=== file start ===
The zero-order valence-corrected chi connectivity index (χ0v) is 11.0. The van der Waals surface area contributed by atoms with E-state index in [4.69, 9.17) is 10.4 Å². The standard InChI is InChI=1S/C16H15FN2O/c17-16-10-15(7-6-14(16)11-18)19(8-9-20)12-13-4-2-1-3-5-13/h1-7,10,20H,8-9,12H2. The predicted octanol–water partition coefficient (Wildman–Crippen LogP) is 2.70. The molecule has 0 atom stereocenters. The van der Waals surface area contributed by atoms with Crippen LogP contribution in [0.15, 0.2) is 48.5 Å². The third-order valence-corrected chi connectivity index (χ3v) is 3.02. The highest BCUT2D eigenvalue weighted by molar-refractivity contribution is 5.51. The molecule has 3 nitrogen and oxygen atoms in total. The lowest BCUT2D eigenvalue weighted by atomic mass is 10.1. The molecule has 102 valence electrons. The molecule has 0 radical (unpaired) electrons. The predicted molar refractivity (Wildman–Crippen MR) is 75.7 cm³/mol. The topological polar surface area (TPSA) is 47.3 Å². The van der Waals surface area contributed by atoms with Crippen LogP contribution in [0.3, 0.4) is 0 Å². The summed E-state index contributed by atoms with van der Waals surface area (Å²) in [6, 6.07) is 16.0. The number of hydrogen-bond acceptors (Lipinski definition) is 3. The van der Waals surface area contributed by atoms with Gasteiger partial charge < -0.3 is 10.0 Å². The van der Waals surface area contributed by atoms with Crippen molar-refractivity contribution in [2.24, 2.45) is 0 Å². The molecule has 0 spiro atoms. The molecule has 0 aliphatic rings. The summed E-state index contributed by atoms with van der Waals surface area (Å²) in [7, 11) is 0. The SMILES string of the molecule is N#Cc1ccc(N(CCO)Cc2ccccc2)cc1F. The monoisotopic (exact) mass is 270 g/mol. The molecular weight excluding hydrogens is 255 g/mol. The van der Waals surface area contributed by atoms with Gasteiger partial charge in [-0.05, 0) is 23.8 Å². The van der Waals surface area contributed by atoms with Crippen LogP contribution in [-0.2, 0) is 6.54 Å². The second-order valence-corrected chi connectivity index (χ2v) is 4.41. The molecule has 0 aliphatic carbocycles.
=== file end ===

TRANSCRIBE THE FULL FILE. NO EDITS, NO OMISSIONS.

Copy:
The zero-order valence-corrected chi connectivity index (χ0v) is 11.0. The van der Waals surface area contributed by atoms with E-state index in [4.69, 9.17) is 10.4 Å². The standard InChI is InChI=1S/C16H15FN2O/c17-16-10-15(7-6-14(16)11-18)19(8-9-20)12-13-4-2-1-3-5-13/h1-7,10,20H,8-9,12H2. The predicted octanol–water partition coefficient (Wildman–Crippen LogP) is 2.70. The molecule has 0 atom stereocenters. The van der Waals surface area contributed by atoms with Crippen LogP contribution in [0.15, 0.2) is 48.5 Å². The third-order valence-corrected chi connectivity index (χ3v) is 3.02. The highest BCUT2D eigenvalue weighted by molar-refractivity contribution is 5.51. The molecule has 3 nitrogen and oxygen atoms in total. The lowest BCUT2D eigenvalue weighted by atomic mass is 10.1. The molecule has 102 valence electrons. The molecule has 0 radical (unpaired) electrons. The predicted molar refractivity (Wildman–Crippen MR) is 75.7 cm³/mol. The topological polar surface area (TPSA) is 47.3 Å². The van der Waals surface area contributed by atoms with Crippen LogP contribution in [0.3, 0.4) is 0 Å². The summed E-state index contributed by atoms with van der Waals surface area (Å²) in [6, 6.07) is 16.0. The number of hydrogen-bond acceptors (Lipinski definition) is 3. The van der Waals surface area contributed by atoms with Gasteiger partial charge < -0.3 is 10.0 Å². The van der Waals surface area contributed by atoms with Crippen molar-refractivity contribution in [2.24, 2.45) is 0 Å². The molecule has 0 spiro atoms. The molecule has 0 aliphatic rings. The summed E-state index contributed by atoms with van der Waals surface area (Å²) in [7, 11) is 0. The SMILES string of the molecule is N#Cc1ccc(N(CCO)Cc2ccccc2)cc1F. The monoisotopic (exact) mass is 270 g/mol. The molecular weight excluding hydrogens is 255 g/mol. The van der Waals surface area contributed by atoms with Gasteiger partial charge in [-0.05, 0) is 23.8 Å². The van der Waals surface area contributed by atoms with Crippen LogP contribution in [-0.2, 0) is 6.54 Å². The second-order valence-corrected chi connectivity index (χ2v) is 4.41. The molecule has 0 aliphatic carbocycles.